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Friday, 12 February 2010

This Place Has a Name

I have an old atlas where the British Empire is coloured a faded mauve and the colonies are marked boldly and clearly to display the extent of the Empire’s domain. Leaving aside (easy to say) the bloody and violent history that accompanies our conquering of these foreign sands it naturally follows that we probably had something to do with the naming of the towns, cities and localities of these countries.

So why? Why on this purple-empired earth did we end up giving all the fantastic place names to them? Stand well back and allow me to demonstrate:

While the good ole boys across the pond have such visionary and poetic names as Memphis, Yazoo City, Erie, Albany and Buffalo, we have Dunstable, Kettering, Droitwich and Stoke Edith (no, I didn’t make it up).

Clicking play on the CD player gets us such great tunes as Stuck Inside of Mobile with the Memphis Blues Again and 24 Hours from Tulsa. Whereas we get Sir Paul telling us, pleading with us, desperately trying to convince us, to think about the Mull of Kintyre with the same poetic yearning.

Georgia was so cool that the Devil went down there AND so sweet that it was on Ray Charles’ mind. A lot. Can you really imagine someone singing “Stuck inside of Nantwich with the Chorley Blues Again”? You can’t. And if you can you really need to get out more.

So before this turns into one of my “…and another thing!” rants, what’s my point?

Well I should first say that, names aside, I’d much rather go to the Mull of Kintyre than I would Memphis. But secondly, there are always a few exceptions to the rule and, for me at least, those exceptions are part of the reason why I love those places so much: Their name is rooted in the history of the landscape they inhabit.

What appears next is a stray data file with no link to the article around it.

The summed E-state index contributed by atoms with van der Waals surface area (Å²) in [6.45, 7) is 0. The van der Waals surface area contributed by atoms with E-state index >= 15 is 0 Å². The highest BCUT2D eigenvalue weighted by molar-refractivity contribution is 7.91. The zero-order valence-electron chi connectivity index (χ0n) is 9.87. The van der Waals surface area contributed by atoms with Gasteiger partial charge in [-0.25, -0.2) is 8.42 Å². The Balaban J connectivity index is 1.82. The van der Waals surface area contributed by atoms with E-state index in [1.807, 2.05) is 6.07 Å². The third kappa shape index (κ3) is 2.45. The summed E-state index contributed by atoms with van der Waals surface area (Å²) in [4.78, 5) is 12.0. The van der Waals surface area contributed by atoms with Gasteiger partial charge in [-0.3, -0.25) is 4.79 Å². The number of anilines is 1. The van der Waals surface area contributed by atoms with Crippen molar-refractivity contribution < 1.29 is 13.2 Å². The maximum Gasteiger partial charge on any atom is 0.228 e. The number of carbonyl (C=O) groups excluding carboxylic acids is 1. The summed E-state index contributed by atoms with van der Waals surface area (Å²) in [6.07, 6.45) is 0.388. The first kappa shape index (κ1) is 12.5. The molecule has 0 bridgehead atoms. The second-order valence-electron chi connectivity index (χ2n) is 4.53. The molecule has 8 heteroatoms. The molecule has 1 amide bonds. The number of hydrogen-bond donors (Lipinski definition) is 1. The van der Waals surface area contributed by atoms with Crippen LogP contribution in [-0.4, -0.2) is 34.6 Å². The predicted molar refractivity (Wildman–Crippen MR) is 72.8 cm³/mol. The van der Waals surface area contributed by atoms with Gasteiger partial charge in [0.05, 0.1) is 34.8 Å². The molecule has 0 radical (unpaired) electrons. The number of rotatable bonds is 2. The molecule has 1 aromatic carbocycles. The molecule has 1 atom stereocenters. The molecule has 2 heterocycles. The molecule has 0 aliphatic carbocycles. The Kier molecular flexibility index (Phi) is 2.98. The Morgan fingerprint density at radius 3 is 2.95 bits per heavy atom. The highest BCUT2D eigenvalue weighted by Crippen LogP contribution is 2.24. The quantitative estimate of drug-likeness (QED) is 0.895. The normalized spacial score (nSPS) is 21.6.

This is never more so a thing of reality for me than in the names of the fenland landscape where I grew up and spent 18 years of my life. I hesitate to call them ‘landmarks’ because in the fens, a burnt-out Fiesta counts as a landmark. But it is the names and the stories that flow out of them that make the place with its black earth and impossible skies so visceral, so vital, so present. I can still tick them off as I drive, in my minds eye, across a landscape that, uniquely, can be so forbidding and so astonishingly beautiful all at the same time.

Middle Level Drain, Popham’s Eau, Morton’s Leam, New Bedford Sluice, Sixty Foot Drain, Eau Brink and countless others; each one reeking of the stories that accompany their construction of a tamed but unstable landscape and their destruction of a seasonal nightmare arriving in the nocturnal, freezing, flooded dreams of the peoples that made their homes here before drainage.

It is not hard in a landscape as immediate as the fens to sense the stories that claim that Archbishop John Morton was a mediaeval Stalin, emptying his gulags and using prisoners from the 100 years war to dig and tramp out the middle level navigations that bear his name. Likewise, we sense the hard drive to reclaim when Vermuyden and his Dutch Adventurers first set out to cut the New Bedford River, leaving behind them Dutch names in their children and displacing the fenland peoples, many of which, it is said, were witches.